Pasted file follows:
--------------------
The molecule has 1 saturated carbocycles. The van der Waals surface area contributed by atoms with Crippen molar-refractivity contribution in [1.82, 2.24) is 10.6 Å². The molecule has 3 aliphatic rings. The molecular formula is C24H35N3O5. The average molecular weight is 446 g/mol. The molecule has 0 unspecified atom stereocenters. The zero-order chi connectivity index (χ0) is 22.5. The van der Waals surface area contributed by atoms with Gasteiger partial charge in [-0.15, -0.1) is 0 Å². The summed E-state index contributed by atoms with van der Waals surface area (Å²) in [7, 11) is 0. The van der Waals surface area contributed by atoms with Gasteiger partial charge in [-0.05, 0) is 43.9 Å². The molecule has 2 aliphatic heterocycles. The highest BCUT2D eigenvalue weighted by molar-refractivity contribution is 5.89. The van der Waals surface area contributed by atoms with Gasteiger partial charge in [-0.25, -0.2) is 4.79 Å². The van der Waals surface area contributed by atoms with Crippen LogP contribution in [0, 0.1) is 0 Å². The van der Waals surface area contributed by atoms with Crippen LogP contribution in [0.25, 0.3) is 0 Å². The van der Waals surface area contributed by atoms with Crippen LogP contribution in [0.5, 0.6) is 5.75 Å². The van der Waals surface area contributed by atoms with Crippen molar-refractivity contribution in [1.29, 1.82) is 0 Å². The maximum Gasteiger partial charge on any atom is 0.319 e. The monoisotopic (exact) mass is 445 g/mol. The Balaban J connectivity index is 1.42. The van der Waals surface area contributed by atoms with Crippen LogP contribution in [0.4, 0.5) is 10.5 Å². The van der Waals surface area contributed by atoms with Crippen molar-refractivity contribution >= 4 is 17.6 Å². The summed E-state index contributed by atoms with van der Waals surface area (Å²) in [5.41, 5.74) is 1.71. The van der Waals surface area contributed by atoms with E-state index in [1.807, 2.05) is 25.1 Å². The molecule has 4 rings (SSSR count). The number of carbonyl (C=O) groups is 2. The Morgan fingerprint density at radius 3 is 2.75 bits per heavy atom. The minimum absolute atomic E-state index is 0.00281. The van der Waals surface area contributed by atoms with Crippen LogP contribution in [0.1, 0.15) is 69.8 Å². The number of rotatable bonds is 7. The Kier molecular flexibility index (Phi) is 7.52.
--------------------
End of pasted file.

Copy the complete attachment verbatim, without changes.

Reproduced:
The molecule has 1 saturated carbocycles. The van der Waals surface area contributed by atoms with Crippen molar-refractivity contribution in [1.82, 2.24) is 10.6 Å². The molecule has 3 aliphatic rings. The molecular formula is C24H35N3O5. The average molecular weight is 446 g/mol. The molecule has 0 unspecified atom stereocenters. The zero-order chi connectivity index (χ0) is 22.5. The van der Waals surface area contributed by atoms with Gasteiger partial charge in [-0.15, -0.1) is 0 Å². The summed E-state index contributed by atoms with van der Waals surface area (Å²) in [7, 11) is 0. The van der Waals surface area contributed by atoms with Gasteiger partial charge in [-0.05, 0) is 43.9 Å². The molecule has 2 aliphatic heterocycles. The highest BCUT2D eigenvalue weighted by molar-refractivity contribution is 5.89. The van der Waals surface area contributed by atoms with Gasteiger partial charge in [-0.25, -0.2) is 4.79 Å². The van der Waals surface area contributed by atoms with Crippen LogP contribution in [0, 0.1) is 0 Å². The van der Waals surface area contributed by atoms with Crippen LogP contribution in [0.25, 0.3) is 0 Å². The van der Waals surface area contributed by atoms with Crippen LogP contribution in [0.5, 0.6) is 5.75 Å². The van der Waals surface area contributed by atoms with Crippen molar-refractivity contribution in [1.29, 1.82) is 0 Å². The maximum Gasteiger partial charge on any atom is 0.319 e. The monoisotopic (exact) mass is 445 g/mol. The Balaban J connectivity index is 1.42. The van der Waals surface area contributed by atoms with Crippen LogP contribution in [0.4, 0.5) is 10.5 Å². The van der Waals surface area contributed by atoms with Crippen molar-refractivity contribution >= 4 is 17.6 Å². The summed E-state index contributed by atoms with van der Waals surface area (Å²) in [5.41, 5.74) is 1.71. The van der Waals surface area contributed by atoms with E-state index in [1.807, 2.05) is 25.1 Å². The molecule has 4 rings (SSSR count). The number of carbonyl (C=O) groups is 2. The Morgan fingerprint density at radius 3 is 2.75 bits per heavy atom. The minimum absolute atomic E-state index is 0.00281. The van der Waals surface area contributed by atoms with Crippen LogP contribution in [0.1, 0.15) is 69.8 Å². The number of rotatable bonds is 7. The Kier molecular flexibility index (Phi) is 7.52.